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Joint ownership of property, particularly for those cohabiting, can bring with it very specific issues and problems.

The purpose of a Declaration of Trust, also known as a Deed of Trust, is to record and define the rights and obligations of each co-owner of the property and how the property is to be dealt with in certain circumstances, death or relationship breakdown for example.

Declarations of Trust can be simple or more complex to cover issues such as responsibility for mortgage payments, improvements and repairs.

How our Declaration of Trust solicitors can help

We consider in detail the objectives of the co-owners and work to refine those objectives into a written document capable of binding the parties to it. There are many issues to consider depending on your personal circumstances and our team of solicitors and legal experts can raise these issues with you, issues that perhaps you haven’t even thought of.

Who do we help

  • We help those investing different amounts into a property.
  • We help those cohabiting to define the rights and obligations of each individual co-owner.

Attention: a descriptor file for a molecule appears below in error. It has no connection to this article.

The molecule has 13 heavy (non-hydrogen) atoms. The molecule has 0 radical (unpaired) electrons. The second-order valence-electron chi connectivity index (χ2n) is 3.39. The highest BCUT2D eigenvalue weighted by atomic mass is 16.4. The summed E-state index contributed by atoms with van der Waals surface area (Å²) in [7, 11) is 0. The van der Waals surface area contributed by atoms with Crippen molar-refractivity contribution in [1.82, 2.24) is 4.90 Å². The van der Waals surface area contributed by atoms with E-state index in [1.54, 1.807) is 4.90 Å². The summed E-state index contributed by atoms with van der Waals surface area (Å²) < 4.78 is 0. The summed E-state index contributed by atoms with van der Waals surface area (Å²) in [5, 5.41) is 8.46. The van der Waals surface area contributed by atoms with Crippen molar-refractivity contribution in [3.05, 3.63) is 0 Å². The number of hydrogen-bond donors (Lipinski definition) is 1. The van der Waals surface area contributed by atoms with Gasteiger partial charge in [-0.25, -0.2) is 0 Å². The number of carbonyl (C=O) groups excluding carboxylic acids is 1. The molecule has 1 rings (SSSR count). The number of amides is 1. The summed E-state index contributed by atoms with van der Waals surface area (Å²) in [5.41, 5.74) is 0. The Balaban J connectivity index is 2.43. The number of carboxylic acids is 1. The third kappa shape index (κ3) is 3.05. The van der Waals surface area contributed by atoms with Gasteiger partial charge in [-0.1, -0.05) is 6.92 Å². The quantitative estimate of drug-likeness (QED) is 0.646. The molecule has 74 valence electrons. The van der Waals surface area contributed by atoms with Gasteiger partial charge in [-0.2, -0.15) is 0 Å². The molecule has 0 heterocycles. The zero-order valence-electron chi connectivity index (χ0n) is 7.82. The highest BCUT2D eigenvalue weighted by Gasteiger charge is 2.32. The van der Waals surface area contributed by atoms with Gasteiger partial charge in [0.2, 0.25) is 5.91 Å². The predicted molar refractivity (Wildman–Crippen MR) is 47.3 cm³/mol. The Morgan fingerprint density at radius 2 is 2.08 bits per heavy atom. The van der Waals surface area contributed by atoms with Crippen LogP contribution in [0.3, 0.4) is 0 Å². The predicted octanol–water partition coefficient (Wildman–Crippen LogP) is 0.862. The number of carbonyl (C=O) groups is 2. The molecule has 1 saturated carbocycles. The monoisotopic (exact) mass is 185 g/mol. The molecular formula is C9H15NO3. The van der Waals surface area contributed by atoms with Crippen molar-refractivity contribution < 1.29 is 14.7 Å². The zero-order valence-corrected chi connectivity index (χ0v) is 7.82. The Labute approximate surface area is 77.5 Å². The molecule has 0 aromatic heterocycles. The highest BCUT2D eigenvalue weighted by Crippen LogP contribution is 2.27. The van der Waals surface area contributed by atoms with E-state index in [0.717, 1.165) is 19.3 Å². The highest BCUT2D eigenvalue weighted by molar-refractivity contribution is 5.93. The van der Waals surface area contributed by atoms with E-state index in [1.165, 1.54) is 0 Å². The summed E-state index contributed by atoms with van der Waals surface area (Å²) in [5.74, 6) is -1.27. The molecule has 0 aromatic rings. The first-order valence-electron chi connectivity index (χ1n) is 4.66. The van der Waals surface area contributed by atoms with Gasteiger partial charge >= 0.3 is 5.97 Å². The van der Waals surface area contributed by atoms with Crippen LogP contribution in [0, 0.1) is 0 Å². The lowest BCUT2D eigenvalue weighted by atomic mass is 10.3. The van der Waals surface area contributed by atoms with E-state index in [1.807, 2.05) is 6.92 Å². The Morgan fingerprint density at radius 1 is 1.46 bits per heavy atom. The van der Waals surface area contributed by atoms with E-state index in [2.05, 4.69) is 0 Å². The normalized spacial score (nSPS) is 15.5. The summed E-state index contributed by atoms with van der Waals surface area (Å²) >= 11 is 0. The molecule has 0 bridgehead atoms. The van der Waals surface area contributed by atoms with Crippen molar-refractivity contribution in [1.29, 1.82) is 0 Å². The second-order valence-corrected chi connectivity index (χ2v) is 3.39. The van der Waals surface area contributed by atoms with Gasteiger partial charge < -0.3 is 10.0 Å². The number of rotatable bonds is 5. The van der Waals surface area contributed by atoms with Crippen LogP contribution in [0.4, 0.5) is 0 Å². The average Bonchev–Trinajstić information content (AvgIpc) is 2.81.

• We help those wishing to secure their investment in the property and provide a mechanism for dealing with the property if a relationship were to fail.

How does a Declaration of Trust/Deed of Trust work?

The first step is a conversation or meeting with you to discuss your ideas. Using our knowledge and experience, we advise and direct you to a few simple options. Once objectives are agreed, we draft a Declaration of Trust and liaise with you to refine it until it accords with your wishes. We provide detailed advice before finalising the documents. Sometimes, it may be necessary for the parties to be independently advised.

How long does it take to do a Declaration of Trust?

Depending on the scope and depth of your objectives and your personal circumstances, the meeting, advice, drafting and execution phases can be completed in a few weeks. We can give you time estimates at the time of clarifying your instructions.

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